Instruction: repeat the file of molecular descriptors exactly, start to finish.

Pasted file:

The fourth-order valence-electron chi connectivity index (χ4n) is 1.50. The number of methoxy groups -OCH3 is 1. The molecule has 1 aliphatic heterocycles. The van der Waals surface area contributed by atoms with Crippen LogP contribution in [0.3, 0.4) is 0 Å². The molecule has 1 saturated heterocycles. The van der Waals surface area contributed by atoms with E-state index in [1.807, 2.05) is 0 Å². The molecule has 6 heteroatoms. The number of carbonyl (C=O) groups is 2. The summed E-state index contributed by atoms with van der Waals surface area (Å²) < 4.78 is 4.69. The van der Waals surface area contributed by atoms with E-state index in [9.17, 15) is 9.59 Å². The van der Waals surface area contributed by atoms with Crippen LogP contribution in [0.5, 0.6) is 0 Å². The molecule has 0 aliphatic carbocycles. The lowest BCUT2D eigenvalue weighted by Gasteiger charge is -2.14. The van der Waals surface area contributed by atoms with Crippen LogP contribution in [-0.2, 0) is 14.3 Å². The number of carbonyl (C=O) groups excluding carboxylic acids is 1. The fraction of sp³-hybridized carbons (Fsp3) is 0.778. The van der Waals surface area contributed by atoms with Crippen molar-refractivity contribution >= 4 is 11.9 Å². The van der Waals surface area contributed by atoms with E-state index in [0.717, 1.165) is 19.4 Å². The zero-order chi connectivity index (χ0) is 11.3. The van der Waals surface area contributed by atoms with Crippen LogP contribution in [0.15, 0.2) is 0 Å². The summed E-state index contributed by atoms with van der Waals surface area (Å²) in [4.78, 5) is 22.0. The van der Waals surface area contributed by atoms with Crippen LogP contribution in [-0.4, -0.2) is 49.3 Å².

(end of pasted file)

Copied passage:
The fourth-order valence-electron chi connectivity index (χ4n) is 1.50. The number of methoxy groups -OCH3 is 1. The molecule has 1 aliphatic heterocycles. The van der Waals surface area contributed by atoms with Crippen LogP contribution in [0.3, 0.4) is 0 Å². The molecule has 1 saturated heterocycles. The van der Waals surface area contributed by atoms with E-state index in [1.807, 2.05) is 0 Å². The molecule has 6 heteroatoms. The number of carbonyl (C=O) groups is 2. The summed E-state index contributed by atoms with van der Waals surface area (Å²) < 4.78 is 4.69. The van der Waals surface area contributed by atoms with E-state index in [9.17, 15) is 9.59 Å². The van der Waals surface area contributed by atoms with Crippen LogP contribution in [0.5, 0.6) is 0 Å². The molecule has 0 aliphatic carbocycles. The lowest BCUT2D eigenvalue weighted by Gasteiger charge is -2.14. The van der Waals surface area contributed by atoms with Crippen LogP contribution in [-0.2, 0) is 14.3 Å². The number of carbonyl (C=O) groups excluding carboxylic acids is 1. The fraction of sp³-hybridized carbons (Fsp3) is 0.778. The van der Waals surface area contributed by atoms with Crippen molar-refractivity contribution >= 4 is 11.9 Å². The van der Waals surface area contributed by atoms with E-state index in [0.717, 1.165) is 19.4 Å². The zero-order chi connectivity index (χ0) is 11.3. The van der Waals surface area contributed by atoms with Crippen LogP contribution in [0.15, 0.2) is 0 Å². The summed E-state index contributed by atoms with van der Waals surface area (Å²) in [4.78, 5) is 22.0. The van der Waals surface area contributed by atoms with Crippen LogP contribution in [-0.4, -0.2) is 49.3 Å².